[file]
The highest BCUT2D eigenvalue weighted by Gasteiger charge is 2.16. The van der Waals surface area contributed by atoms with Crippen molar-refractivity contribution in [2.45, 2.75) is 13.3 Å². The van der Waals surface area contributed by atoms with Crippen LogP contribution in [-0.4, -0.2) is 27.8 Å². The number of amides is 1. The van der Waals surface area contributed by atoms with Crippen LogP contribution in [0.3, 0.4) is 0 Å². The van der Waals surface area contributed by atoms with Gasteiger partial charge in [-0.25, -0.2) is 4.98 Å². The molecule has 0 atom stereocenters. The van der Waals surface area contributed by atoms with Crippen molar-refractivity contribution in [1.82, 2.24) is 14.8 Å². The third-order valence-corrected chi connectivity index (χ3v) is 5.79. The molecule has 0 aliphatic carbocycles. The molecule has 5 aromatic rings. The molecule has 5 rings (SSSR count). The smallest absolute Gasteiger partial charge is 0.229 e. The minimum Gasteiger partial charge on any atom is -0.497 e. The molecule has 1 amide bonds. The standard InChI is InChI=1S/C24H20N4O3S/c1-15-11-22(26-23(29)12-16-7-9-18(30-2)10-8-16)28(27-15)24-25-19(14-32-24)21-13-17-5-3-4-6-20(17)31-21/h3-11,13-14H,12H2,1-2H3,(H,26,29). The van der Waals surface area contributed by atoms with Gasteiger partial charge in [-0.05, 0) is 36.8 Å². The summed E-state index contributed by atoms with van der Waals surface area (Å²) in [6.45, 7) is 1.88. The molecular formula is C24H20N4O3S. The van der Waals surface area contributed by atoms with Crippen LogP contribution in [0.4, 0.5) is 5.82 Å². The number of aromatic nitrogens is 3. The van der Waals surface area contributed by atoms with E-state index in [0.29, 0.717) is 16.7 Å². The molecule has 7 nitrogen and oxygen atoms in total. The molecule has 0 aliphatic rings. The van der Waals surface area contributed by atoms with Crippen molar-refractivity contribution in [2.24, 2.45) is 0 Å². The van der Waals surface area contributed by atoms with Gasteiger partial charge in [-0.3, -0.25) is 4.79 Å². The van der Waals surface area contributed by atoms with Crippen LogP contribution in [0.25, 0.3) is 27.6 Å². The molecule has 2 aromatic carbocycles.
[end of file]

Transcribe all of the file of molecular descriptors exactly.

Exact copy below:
The highest BCUT2D eigenvalue weighted by Gasteiger charge is 2.16. The van der Waals surface area contributed by atoms with Crippen molar-refractivity contribution in [2.45, 2.75) is 13.3 Å². The van der Waals surface area contributed by atoms with Crippen LogP contribution in [-0.4, -0.2) is 27.8 Å². The number of amides is 1. The van der Waals surface area contributed by atoms with Crippen LogP contribution in [0.3, 0.4) is 0 Å². The van der Waals surface area contributed by atoms with Gasteiger partial charge in [-0.25, -0.2) is 4.98 Å². The molecule has 0 atom stereocenters. The van der Waals surface area contributed by atoms with Crippen molar-refractivity contribution in [1.82, 2.24) is 14.8 Å². The third-order valence-corrected chi connectivity index (χ3v) is 5.79. The molecule has 0 aliphatic carbocycles. The molecule has 5 aromatic rings. The molecule has 5 rings (SSSR count). The smallest absolute Gasteiger partial charge is 0.229 e. The minimum Gasteiger partial charge on any atom is -0.497 e. The molecule has 1 amide bonds. The standard InChI is InChI=1S/C24H20N4O3S/c1-15-11-22(26-23(29)12-16-7-9-18(30-2)10-8-16)28(27-15)24-25-19(14-32-24)21-13-17-5-3-4-6-20(17)31-21/h3-11,13-14H,12H2,1-2H3,(H,26,29). The van der Waals surface area contributed by atoms with Gasteiger partial charge in [-0.05, 0) is 36.8 Å². The summed E-state index contributed by atoms with van der Waals surface area (Å²) in [6.45, 7) is 1.88. The molecular formula is C24H20N4O3S. The van der Waals surface area contributed by atoms with Crippen LogP contribution in [0.4, 0.5) is 5.82 Å². The number of aromatic nitrogens is 3. The van der Waals surface area contributed by atoms with E-state index in [0.29, 0.717) is 16.7 Å². The molecule has 7 nitrogen and oxygen atoms in total. The molecule has 0 aliphatic rings. The van der Waals surface area contributed by atoms with Crippen molar-refractivity contribution in [2.24, 2.45) is 0 Å². The van der Waals surface area contributed by atoms with Gasteiger partial charge in [-0.3, -0.25) is 4.79 Å². The van der Waals surface area contributed by atoms with Crippen LogP contribution in [0.25, 0.3) is 27.6 Å². The molecule has 2 aromatic carbocycles.